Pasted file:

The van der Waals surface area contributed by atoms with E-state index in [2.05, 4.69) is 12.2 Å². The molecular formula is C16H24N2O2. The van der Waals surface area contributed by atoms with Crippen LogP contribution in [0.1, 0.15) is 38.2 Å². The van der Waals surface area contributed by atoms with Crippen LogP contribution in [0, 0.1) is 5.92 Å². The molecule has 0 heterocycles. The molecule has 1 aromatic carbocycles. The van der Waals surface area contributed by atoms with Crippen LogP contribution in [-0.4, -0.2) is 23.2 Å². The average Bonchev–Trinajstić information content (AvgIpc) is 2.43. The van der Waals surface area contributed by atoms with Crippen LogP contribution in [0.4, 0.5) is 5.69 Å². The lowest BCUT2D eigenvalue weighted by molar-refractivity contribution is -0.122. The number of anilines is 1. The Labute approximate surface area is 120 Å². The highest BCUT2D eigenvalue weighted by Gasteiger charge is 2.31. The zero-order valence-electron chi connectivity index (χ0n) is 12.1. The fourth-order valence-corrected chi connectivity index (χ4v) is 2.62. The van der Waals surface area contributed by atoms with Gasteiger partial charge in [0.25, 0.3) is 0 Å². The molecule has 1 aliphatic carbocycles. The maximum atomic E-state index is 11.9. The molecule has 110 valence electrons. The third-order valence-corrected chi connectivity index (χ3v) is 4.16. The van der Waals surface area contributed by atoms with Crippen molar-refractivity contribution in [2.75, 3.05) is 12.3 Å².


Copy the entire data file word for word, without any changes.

The van der Waals surface area contributed by atoms with E-state index in [2.05, 4.69) is 12.2 Å². The molecular formula is C16H24N2O2. The van der Waals surface area contributed by atoms with Crippen LogP contribution in [0.1, 0.15) is 38.2 Å². The van der Waals surface area contributed by atoms with Crippen LogP contribution in [0, 0.1) is 5.92 Å². The molecule has 0 heterocycles. The molecule has 1 aromatic carbocycles. The van der Waals surface area contributed by atoms with Crippen LogP contribution in [-0.4, -0.2) is 23.2 Å². The average Bonchev–Trinajstić information content (AvgIpc) is 2.43. The van der Waals surface area contributed by atoms with Crippen LogP contribution in [0.4, 0.5) is 5.69 Å². The lowest BCUT2D eigenvalue weighted by molar-refractivity contribution is -0.122. The number of anilines is 1. The Labute approximate surface area is 120 Å². The highest BCUT2D eigenvalue weighted by Gasteiger charge is 2.31. The zero-order valence-electron chi connectivity index (χ0n) is 12.1. The fourth-order valence-corrected chi connectivity index (χ4v) is 2.62. The van der Waals surface area contributed by atoms with Gasteiger partial charge in [0.25, 0.3) is 0 Å². The molecule has 1 aliphatic carbocycles. The maximum atomic E-state index is 11.9. The molecule has 110 valence electrons. The third-order valence-corrected chi connectivity index (χ3v) is 4.16. The van der Waals surface area contributed by atoms with Crippen molar-refractivity contribution in [2.75, 3.05) is 12.3 Å².